Cameo building allowed study
An 1880s-era downtown building, which was ordered demolished by the city’s Building Standards Commission last month, has gotten at least a temporary reprieve from the city council.
The council voted unanimously Monday to hear additional evidence from a structural engineer on effects of demolishing the Cameo Insurance building on adjacent structures.
Meeting in regular session at City Hall, the council also acted on the city’s proposed nuisance ordinance (see separate story).
Owner Glor ia Thrasher appealed to the council to set aside the commission’s demolition order, saying she had plans to renovate the structure, which was damaged Aug. 29-30, 2012, when a 125-year- old firewall collapsed.
CATCH 22—In a procedural “Catch-22” situation, Thrasher was not allowed to mention her assertion that she had received the green light to proceed with the renovation from a structural engineer she said had inspected the building.
That’s because the inspection occurred after the commission’s March 6 hearing and was not part of the evidence presented at that hearing.
By law, in an appeal the council can only consider evidence presented at the original hearing.
The inspection was referenced in a front-page story in the March 14 Reporter.
Thrasher pointed out she only acquired full ownership of the building two days before the March hearing and is making some progress toward renovation.
“The debris has been cleaned up, she said. “I did hire a structural engineer, although I’m not allowed to present that finding to you.”
She challenged the city’s assertion that the building had been inspected the day after the wall fell. “I don’t think they ever went inside,”she said.
City Attorney Michelle Lehmkuhl said the bui lding was entered but “they didn’t spend much time in there because of safety concerns.”
HOLE—Thrasher noted the Cameo building has shared walls and that its demolition would affect five adjacent structures.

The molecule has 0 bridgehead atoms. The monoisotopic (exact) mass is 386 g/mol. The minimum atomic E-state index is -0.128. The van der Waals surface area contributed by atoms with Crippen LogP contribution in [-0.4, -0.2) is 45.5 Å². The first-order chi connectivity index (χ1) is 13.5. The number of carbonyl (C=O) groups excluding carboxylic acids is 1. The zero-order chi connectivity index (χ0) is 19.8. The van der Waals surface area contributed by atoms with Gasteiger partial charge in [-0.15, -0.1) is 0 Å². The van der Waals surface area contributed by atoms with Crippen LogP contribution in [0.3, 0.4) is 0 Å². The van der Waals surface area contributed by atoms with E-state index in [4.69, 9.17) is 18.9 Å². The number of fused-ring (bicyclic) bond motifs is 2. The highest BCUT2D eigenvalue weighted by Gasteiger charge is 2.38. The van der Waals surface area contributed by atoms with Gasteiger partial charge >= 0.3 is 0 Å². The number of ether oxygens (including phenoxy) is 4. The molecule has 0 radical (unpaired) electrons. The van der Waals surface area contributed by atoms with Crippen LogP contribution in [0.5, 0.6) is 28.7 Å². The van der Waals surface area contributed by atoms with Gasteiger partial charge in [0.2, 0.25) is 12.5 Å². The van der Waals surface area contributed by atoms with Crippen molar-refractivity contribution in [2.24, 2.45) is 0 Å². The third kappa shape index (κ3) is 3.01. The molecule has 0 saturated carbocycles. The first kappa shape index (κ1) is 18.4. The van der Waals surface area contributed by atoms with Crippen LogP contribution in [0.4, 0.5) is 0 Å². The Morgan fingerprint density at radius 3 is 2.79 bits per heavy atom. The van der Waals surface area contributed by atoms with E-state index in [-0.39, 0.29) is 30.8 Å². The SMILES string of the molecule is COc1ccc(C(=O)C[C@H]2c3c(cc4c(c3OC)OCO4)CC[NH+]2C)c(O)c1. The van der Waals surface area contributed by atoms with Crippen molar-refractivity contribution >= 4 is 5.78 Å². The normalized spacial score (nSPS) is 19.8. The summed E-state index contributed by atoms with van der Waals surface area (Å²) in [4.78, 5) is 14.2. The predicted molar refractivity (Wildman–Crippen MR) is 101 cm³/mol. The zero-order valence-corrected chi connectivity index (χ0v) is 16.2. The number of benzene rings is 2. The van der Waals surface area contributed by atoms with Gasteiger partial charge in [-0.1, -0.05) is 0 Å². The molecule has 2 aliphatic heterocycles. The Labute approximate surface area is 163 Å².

“If it’s torn down those other buildings will be in jeopardy,” she said. “Water that’s not coming in now will get in.”
Council member Joyce Dalley said she had visited the Elgin City Council, which is facing a similar situation.
“If a hole opens up in your downtown I was told it will be about 50 to 60 years before another building is built to fill that hole.
“I’d like to see a plan for stabilizing the structure and preserving the facade,” she said.
Vandalism concerns were also mentioned in the event a “hole” opens up between buildings.
“I don’t think we have enough information to make a decision yet,” council member Toby Johnson said. She suggested a structural engineer be employed to look at the building and determine the effects of demolition on the adjacent structures.
On a unanimous vote, the council, at least for now, set aside the demolition order pending information acquired from the new inspection.
Depending on the results, the matter could go back before the Building Standards Commission.
APPEAL—Another appeal of a commission demolition order had a different outcome.
Attorney Kirby King appeared on behalf of Winston and Delores Woolverton, owners of a structure at 1304 East Cameron (US 79), which had been ordered demolished within 30 days.
King said the city first granted the Woolvertons a building permit to repair the roof then, through the commission, ordered the structure town down.
Lehmkuhl said if obtaining a building permit was allowed to stop the demolition process, “a lot of people would be running up to get a permit, then do nothing.”
The council upheld the demolition order, but extended the time limit from 30 to 60 days.
Vote was 4-2 with Dalley, Doug Calame, Melody Dawson and Willie Phillips voting in favor. Johnson and Colby Fisher voted against.
In other business the council:
• Authorized City Manager Kelvin Knauf to negotiate a contract with Orasi Development for advertising and promotion of the tourism and lodging industry in Rockdale.
• Okayed a bid contract for work on water well number 11 at Coffield Regional Airport.
• Accepted a “clean” audit report for 2011-12.
• Decided to create a permanent tourism committee, to be appointed at a later date.